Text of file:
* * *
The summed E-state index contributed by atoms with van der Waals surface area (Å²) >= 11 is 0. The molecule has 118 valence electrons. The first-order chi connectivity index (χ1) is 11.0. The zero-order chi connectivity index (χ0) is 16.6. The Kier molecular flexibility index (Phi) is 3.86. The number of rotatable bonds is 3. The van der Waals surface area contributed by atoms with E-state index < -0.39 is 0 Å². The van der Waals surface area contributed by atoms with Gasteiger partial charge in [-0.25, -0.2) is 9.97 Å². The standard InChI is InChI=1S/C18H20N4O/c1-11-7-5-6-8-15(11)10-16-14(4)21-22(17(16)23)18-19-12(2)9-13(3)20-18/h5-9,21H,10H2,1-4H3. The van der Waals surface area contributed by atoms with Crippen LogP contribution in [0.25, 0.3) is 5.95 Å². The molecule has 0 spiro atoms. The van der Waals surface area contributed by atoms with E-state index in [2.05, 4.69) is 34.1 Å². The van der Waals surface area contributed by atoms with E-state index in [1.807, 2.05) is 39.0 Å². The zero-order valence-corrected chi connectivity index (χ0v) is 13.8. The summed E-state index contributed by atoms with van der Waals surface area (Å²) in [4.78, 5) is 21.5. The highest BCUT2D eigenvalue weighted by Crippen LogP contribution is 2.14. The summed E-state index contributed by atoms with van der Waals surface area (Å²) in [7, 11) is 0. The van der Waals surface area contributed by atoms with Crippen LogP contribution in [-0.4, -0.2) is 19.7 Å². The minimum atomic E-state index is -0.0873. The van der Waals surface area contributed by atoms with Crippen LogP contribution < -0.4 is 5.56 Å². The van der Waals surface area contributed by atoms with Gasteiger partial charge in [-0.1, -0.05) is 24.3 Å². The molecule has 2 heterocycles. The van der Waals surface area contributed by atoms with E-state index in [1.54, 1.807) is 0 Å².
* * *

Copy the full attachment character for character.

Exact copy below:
The summed E-state index contributed by atoms with van der Waals surface area (Å²) >= 11 is 0. The molecule has 118 valence electrons. The first-order chi connectivity index (χ1) is 11.0. The zero-order chi connectivity index (χ0) is 16.6. The Kier molecular flexibility index (Phi) is 3.86. The number of rotatable bonds is 3. The van der Waals surface area contributed by atoms with E-state index < -0.39 is 0 Å². The van der Waals surface area contributed by atoms with Gasteiger partial charge in [-0.25, -0.2) is 9.97 Å². The standard InChI is InChI=1S/C18H20N4O/c1-11-7-5-6-8-15(11)10-16-14(4)21-22(17(16)23)18-19-12(2)9-13(3)20-18/h5-9,21H,10H2,1-4H3. The van der Waals surface area contributed by atoms with Crippen LogP contribution in [0.25, 0.3) is 5.95 Å². The molecule has 0 spiro atoms. The van der Waals surface area contributed by atoms with E-state index in [2.05, 4.69) is 34.1 Å². The van der Waals surface area contributed by atoms with E-state index in [1.807, 2.05) is 39.0 Å². The zero-order valence-corrected chi connectivity index (χ0v) is 13.8. The summed E-state index contributed by atoms with van der Waals surface area (Å²) in [4.78, 5) is 21.5. The highest BCUT2D eigenvalue weighted by Crippen LogP contribution is 2.14. The summed E-state index contributed by atoms with van der Waals surface area (Å²) in [7, 11) is 0. The van der Waals surface area contributed by atoms with Crippen LogP contribution in [-0.4, -0.2) is 19.7 Å². The minimum atomic E-state index is -0.0873. The van der Waals surface area contributed by atoms with Crippen LogP contribution < -0.4 is 5.56 Å². The van der Waals surface area contributed by atoms with Gasteiger partial charge in [-0.1, -0.05) is 24.3 Å². The molecule has 2 heterocycles. The van der Waals surface area contributed by atoms with E-state index in [1.54, 1.807) is 0 Å².